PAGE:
Wednesday, October 7, 2009

All Family Farms Have Evolved

October 5, 2009
Family farm evolves into an egg behemoth

PUGLISI FARMS: Second-largest egg producer in New Jersey


Way back when, at his very bottom, Emanuel Puglisi sold the last prized possession from his egg farm, a half-ton 1950s blue Chevy pickup truck.

The hens had been sold already, so this was the next step toward abandoning his farm. The loss of the pickup is still etched in family lore.

"I can remember the man coming to pick it up on Christmas morning,'' said Puglisi's eldest son John, 53, who was then just 5 years old. "My dad just wasn't making any money, and that helped to make some ends meet.''

But more than 50 years later, no one is abandoning anything at Puglisi Egg Farms, the state's second-largest egg producer. The farm, a complex of steel warehouses and hangar-like hen houses called "clear span'' buildings off Easy Street, is capable of packaging 101,000 eggs per hour. Meanwhile, the family owns other farms in Pennsylvania and Delaware.

The metamorphosis of the Puglisi farm, from American Gothic-like outpost that began with 30 hens to family corporation, is a story of survival and change wrought by an industry meltdown.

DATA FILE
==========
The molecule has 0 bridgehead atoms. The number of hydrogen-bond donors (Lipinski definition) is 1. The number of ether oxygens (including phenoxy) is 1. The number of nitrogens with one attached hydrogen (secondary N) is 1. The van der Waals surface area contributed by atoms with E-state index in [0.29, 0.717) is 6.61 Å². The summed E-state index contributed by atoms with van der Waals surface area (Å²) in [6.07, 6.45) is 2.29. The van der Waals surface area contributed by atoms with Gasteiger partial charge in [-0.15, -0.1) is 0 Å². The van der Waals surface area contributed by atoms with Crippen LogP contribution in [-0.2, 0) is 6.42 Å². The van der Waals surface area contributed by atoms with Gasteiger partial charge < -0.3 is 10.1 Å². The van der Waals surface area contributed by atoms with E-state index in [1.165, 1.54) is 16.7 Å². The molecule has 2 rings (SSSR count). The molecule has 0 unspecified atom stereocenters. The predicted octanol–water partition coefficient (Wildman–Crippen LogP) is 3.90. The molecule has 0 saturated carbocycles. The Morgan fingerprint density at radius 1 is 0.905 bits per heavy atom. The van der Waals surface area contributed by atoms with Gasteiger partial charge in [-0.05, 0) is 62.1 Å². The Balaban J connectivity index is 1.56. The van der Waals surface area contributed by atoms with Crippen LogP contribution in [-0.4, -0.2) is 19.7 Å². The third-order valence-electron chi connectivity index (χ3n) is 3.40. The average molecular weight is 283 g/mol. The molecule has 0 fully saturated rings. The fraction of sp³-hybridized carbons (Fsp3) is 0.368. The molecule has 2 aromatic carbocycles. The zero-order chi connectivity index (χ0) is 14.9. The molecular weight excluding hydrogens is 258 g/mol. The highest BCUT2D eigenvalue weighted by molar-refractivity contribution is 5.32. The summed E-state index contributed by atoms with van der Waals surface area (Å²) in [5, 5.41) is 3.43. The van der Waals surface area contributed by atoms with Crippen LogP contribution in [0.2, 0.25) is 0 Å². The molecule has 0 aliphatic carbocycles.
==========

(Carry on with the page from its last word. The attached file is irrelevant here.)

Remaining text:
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Most of what the anti-agriculture crowd likes to characterize as a “factory farm”, have very similar stories to the Puglisi family. They started from very meager beginnings, worked hard and had a desire to grow their farm. Several decades later their family is still working just as hard and at no point have they quit caring about their hens. So many people today think they can determine the level of care by the size of the operation. As you run a successful livestock operation and you are able to grow it, never to you get to the point that you quit caring for the livestock. This article is a good example of that.

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